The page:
Parental physical activity, parental mental health, children’s physical activity and children’s mental health

Gavin Davidson*, Lisa Bunting, Claire McCartan, Anne Grant, Orla McBride, Ciaran Mulholland, Emma Nolan, Dirk Schubotz, Julie Cameron, Mark Shevlin

*Corresponding author for this work

Research output: Contribution to journalArticlepeer-review

5 Downloads (Pure)

Abstract

Introduction: The benefits of physical activity for mental health and well-being and the associations between parental mental health and children’s mental health have been well established. These important issues tend to be examined separately however, and there is limited research on the associations between parent and child physical activity and mental health when all considered together. While family focused practice is recommended to provide support for parents who have mental health problems and their families and includes various components (such as psychoeducation, support for mental health and parenting), promoting physical activity for parents and children is not usually a core component of these interventions.

Methods: The Northern Ireland Youth Wellbeing Survey aimed to provide estimates of the prevalence of mental health problems among children and young people. The survey also included questions about parental physical activity, parental mental health, and children’s physical activity (for those aged 11–19 years). The main aim of the analysis reported in this article was to explore possible bivariate associations between parent and child physical activity and mental health and also explore these associations when all considered together. Participants were included in the analysis where there were completed interviews for the young person and one of their parents, and both young person and parent provided responses in relation to questions on weekly physical activity (n = 882).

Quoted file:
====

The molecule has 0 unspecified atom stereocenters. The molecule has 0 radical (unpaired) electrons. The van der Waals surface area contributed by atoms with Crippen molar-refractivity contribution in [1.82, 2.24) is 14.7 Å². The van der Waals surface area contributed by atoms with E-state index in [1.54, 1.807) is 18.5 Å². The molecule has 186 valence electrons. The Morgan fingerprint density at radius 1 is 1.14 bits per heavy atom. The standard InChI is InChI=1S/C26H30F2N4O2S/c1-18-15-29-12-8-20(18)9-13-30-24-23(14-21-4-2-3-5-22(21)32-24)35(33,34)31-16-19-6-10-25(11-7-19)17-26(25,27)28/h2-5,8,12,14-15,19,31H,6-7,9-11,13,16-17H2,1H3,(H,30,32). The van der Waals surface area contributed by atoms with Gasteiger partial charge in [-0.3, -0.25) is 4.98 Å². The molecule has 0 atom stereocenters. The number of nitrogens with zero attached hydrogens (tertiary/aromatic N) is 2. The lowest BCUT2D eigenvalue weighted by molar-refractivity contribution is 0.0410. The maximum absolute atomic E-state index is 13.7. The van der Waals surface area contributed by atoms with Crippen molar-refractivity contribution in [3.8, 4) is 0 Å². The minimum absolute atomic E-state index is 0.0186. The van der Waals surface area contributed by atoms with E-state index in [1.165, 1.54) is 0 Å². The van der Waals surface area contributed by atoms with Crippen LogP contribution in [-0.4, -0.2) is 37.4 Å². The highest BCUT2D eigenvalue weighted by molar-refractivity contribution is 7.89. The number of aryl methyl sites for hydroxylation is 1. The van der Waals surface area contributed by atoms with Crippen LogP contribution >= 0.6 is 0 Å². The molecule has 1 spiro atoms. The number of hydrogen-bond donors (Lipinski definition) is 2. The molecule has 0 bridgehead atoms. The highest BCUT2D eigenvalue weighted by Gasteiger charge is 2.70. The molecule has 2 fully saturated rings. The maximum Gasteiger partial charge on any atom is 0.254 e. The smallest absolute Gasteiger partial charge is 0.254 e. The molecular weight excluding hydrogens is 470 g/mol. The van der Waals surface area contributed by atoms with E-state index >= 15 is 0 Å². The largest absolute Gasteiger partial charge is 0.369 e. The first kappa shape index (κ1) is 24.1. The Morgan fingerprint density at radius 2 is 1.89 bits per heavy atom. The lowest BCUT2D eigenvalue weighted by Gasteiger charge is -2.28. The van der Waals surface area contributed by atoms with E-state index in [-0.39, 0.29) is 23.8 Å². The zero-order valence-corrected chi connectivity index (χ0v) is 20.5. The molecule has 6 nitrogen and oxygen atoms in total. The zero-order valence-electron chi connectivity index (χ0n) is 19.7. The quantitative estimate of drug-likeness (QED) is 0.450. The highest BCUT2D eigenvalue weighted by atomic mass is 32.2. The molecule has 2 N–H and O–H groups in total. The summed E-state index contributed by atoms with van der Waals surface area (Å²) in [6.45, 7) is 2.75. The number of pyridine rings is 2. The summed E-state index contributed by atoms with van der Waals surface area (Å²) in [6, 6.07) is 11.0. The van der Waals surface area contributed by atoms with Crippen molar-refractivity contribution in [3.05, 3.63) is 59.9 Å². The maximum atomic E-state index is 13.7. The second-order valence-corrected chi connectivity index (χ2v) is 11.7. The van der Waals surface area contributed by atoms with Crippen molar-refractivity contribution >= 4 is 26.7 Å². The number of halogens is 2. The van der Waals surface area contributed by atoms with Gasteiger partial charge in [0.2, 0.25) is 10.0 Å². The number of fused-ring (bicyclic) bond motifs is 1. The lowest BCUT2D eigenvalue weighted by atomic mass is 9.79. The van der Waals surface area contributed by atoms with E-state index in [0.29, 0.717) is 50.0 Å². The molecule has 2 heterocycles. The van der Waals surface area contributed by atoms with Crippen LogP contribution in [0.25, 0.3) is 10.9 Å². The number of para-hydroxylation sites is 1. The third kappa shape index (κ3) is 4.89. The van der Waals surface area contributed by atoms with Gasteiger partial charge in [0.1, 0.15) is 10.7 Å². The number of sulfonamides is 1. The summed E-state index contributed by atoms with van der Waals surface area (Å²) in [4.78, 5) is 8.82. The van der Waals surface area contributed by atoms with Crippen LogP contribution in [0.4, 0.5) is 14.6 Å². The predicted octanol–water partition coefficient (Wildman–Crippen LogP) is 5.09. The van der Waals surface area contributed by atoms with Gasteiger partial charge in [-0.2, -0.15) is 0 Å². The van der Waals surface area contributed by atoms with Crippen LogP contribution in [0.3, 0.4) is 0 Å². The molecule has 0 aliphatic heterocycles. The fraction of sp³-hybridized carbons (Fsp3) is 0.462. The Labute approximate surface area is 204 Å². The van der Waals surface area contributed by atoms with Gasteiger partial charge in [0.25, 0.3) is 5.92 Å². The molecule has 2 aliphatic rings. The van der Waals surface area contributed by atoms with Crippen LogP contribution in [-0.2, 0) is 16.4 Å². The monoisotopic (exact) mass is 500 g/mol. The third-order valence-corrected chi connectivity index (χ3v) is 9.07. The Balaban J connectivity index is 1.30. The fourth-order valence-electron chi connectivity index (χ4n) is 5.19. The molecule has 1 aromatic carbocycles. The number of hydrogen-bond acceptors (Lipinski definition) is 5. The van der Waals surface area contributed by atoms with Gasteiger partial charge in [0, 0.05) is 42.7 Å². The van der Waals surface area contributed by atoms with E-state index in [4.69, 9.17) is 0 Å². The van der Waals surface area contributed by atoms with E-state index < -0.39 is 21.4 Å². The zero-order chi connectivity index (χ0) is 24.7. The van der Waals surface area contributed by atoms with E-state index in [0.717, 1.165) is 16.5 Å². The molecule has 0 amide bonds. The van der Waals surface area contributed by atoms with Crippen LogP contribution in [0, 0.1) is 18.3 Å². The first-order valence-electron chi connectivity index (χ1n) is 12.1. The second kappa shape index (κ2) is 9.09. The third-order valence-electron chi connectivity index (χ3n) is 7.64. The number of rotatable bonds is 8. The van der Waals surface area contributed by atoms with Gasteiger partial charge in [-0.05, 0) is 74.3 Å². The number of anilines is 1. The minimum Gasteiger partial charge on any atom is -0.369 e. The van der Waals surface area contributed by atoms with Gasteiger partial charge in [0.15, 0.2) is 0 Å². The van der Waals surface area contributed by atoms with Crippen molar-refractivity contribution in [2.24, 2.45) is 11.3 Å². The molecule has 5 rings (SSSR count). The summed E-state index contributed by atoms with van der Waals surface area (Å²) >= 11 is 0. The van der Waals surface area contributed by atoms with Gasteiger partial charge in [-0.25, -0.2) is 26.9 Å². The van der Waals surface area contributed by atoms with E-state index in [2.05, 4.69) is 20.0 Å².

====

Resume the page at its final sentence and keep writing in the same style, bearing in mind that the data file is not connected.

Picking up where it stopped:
Results: The findings highlight the positive associations between parental physical activity and parental mental health, and between children’s physical activity and children’s mental health. They also explore some of the more complex interactions between these four variables, which suggest that gender may also be an important consideration. There were significant associations between father’s physical activity and son’s mental health, and son’s physical activity and father’s mental health.

Discussions: These findings suggest that including support for parental physical activity and children’s physical activity should be a routine component of family focused mental health interventions. It is important to acknowledge that there may be additional barriers to engaging in physical activity for families where a parent is experiencing mental health problems, and these should also be explored and addressed.

Original languageEnglish
Article number1405783
Number of pages10
JournalFrontiers in psychiatry
Volume15
DOIs
Publication statusPublished - 19 Jun 2024

Fingerprint

Dive into the research topics of 'Parental physical activity, parental mental health, children’s physical activity and children’s mental health'. Together they form a unique fingerprint.

Cite this